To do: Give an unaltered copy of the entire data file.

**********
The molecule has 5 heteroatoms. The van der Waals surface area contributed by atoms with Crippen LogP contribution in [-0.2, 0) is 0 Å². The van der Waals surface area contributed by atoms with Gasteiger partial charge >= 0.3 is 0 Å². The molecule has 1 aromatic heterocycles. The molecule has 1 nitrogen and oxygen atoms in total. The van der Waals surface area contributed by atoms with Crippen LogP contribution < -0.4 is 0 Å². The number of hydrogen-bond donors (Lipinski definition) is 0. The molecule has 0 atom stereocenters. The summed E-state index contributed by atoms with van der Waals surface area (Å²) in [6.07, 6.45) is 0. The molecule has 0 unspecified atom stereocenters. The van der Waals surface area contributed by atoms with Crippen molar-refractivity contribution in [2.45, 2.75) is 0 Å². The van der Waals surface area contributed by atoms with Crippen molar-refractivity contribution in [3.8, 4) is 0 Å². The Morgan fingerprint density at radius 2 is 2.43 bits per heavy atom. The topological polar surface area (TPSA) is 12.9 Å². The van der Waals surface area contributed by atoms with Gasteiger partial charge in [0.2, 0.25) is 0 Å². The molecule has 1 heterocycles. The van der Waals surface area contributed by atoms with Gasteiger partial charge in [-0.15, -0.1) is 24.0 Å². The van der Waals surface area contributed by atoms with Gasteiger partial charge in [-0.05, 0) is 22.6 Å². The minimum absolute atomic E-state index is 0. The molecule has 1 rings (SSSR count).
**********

The molecule has 5 heteroatoms. The van der Waals surface area contributed by atoms with Crippen LogP contribution in [-0.2, 0) is 0 Å². The van der Waals surface area contributed by atoms with Gasteiger partial charge >= 0.3 is 0 Å². The molecule has 1 aromatic heterocycles. The molecule has 1 nitrogen and oxygen atoms in total. The van der Waals surface area contributed by atoms with Crippen LogP contribution < -0.4 is 0 Å². The number of hydrogen-bond donors (Lipinski definition) is 0. The molecule has 0 atom stereocenters. The summed E-state index contributed by atoms with van der Waals surface area (Å²) in [6.07, 6.45) is 0. The molecule has 0 unspecified atom stereocenters. The van der Waals surface area contributed by atoms with Crippen molar-refractivity contribution in [2.45, 2.75) is 0 Å². The van der Waals surface area contributed by atoms with Crippen molar-refractivity contribution in [3.8, 4) is 0 Å². The Morgan fingerprint density at radius 2 is 2.43 bits per heavy atom. The topological polar surface area (TPSA) is 12.9 Å². The van der Waals surface area contributed by atoms with Gasteiger partial charge in [0.2, 0.25) is 0 Å². The molecule has 1 heterocycles. The van der Waals surface area contributed by atoms with Gasteiger partial charge in [-0.15, -0.1) is 24.0 Å². The van der Waals surface area contributed by atoms with Gasteiger partial charge in [-0.05, 0) is 22.6 Å². The minimum absolute atomic E-state index is 0. The molecule has 1 rings (SSSR count).